On 4/26/2012 5:27 PM, Wayne Kline wrote:
> Lyme Disease, is s serious concern for anybody working walking in a wooded
> area or any tower located in a grounf brush area.An ounce of protection is
> worth a pound cure. But as warmer weather is apron us, My major concern is
> from the Stinging flying critters. not fun as you are climbing over a tic
> ring or around a swing gate .MY worse experience was from a sema box used
> as a Prop-Pitch Selsyin wire junction tie box. and just above the rung I
> was stand on.Well thank GOD it was a Bee nest - as the ones that were up my
> Jeans could only Sting me Once as I crushed them between the material and my
> calf ankle area.This was on a old Air Motor free standing tower, Lesson
> learned. always examine any area for Bee/Wasp nesting area and carry a can of
> bug kill as you go aloft. Be Safe. Wayne W3EA> From: email@example.com
Now these we have in abundance. We always have a few nests but a few
years back we had an abundance of paper wasps. Those are the ones that
build nests that look like over size, gray footballs hanging on end.
That year I took down over 17 nests IIRC. Only got stung once. We
didn't have near as many the next year but that year they got me three
times. I went out to the shop and in the man door. I was in there
about 2 hours. during that time they made a good start at building a
nest in the corner on the hinge side of that man door. When I came out
I just opened the door, stepped through and closed it behind me and in
the process, squashed one side of the nest killing a number of wasps.
Two of them took exception to that and got me between the shoulders. It
was like being hit with a hammer.
Speaking of hammers, I found a Bald Faced Hornet in the basement and
those suckers are big...and mean. Fortunately this one was already on
his last legs and easy to finish off. They tell me that getting stung
by one of those is like being hit with a hammer.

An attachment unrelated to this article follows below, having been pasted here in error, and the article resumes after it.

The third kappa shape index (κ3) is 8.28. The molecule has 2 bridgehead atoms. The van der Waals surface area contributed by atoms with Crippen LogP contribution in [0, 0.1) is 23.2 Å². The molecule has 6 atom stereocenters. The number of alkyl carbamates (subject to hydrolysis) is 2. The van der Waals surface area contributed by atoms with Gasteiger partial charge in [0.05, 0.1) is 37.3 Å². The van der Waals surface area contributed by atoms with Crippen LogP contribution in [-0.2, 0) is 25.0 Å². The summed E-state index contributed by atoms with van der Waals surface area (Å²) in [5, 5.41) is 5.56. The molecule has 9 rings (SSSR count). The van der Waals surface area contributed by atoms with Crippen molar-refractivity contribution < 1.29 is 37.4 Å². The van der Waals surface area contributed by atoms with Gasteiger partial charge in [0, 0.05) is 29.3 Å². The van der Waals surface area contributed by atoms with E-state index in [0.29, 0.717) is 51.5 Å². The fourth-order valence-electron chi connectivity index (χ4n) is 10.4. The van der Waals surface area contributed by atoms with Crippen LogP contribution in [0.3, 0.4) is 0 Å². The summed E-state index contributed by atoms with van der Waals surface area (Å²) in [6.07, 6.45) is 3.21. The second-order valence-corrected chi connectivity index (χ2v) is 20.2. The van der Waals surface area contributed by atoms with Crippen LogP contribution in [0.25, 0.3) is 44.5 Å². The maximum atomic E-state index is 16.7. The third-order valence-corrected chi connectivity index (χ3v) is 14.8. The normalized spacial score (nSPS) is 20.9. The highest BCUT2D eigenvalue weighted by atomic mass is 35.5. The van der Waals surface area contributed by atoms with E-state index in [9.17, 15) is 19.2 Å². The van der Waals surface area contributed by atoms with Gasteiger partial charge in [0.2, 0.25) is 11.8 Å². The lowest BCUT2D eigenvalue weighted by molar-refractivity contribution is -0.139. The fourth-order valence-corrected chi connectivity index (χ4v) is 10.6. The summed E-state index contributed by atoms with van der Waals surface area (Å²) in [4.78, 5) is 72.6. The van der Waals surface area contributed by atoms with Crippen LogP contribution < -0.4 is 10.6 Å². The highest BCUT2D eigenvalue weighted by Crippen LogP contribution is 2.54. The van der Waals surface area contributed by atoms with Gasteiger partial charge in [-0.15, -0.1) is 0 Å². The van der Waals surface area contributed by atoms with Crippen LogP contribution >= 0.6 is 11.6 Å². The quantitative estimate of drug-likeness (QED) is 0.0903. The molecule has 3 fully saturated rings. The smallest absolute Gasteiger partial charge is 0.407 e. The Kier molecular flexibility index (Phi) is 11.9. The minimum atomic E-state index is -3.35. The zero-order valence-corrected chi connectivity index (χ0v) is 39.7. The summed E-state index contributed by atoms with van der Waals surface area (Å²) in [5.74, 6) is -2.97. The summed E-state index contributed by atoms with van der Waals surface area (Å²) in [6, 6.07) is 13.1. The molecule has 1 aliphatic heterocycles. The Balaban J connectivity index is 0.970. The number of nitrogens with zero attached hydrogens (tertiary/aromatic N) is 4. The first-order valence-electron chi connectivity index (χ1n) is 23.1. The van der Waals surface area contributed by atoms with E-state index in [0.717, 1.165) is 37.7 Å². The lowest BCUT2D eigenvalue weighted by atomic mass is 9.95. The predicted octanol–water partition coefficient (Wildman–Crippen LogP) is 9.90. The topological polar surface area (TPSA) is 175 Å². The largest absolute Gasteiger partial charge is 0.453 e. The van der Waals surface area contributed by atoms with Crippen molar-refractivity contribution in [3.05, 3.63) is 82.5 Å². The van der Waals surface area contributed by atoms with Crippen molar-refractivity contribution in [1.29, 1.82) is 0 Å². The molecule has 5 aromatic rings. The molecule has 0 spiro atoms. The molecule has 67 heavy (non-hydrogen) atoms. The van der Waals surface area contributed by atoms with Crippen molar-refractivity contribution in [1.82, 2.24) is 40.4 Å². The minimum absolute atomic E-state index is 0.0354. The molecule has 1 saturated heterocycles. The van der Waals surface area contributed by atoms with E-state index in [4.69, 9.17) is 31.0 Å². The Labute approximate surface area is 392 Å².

Junction and equipment boxes should always be closed to entry one way
or another. Coax feed throughs and compression fittings for rotator
and control cables. Don't leave a hole for them to get through. Even
the drain hold on the matching network for an AV640 is too large. Check
out the 6th photo from the top.
http://www.rogerhalstead.com/ham_files/AV-640/AV640.htm Another source
for those critters is inside masts and inside the corners of towers made
of steel or aluminum angle.
Anywhere near the base of towers you also have to watch out for Yellow
Jackets. They are a very small critter about half to a quarter the size
of a honey bee, with a very nasty disposition. They, like bumblebees
build nests underground. Last year they were going under the garage
floor, coming in from under one corner of the apron on the East side in
front of the garage. I filled the opening with expandable yellow foam
one evening. I should have done it mid day. The next morning (late
morning) I stepped out the back door into the garage, and right back
into the kitchen. The garage was loaded with thousands of those nasty
tempered critters The windows were completely covered with them and
each light was a mass of bees hanging from the ceiling. I think I used 3
or 4 of the large cans of bee and wasp killer that shoot a stream. It
was a huge colony large enough to more than half fill a pail from the
ones just in the garage.
Later I discovered them getting into the N garage wall. They were going
up under the siding and then getting into the foundation and from there
under the garage floor.
Even if they don't have a nest up there, it's common to find many of
them flying around the upper part of the tower.
>> Date: Thu, 26 Apr 2012 16:26:08 -0400
>> To: firstname.lastname@example.org
>> Subject: Re: [TowerTalk] Antenna/Tower work safety - Lyme Disease safety
>>> ... and then using a little tool which is a plastic spoon with a
>>> v groove cut in it to get under him and lift him off. ...
>>> The little tool was given out at a tick seminar
>>> once. I don't know where you can get them.
>> Pet supply store. I had them for my dog.
>> I don't know if they work on the much smaller deer ticks; but I don't
>> recall seeing them mentioned in the CDC tick information.
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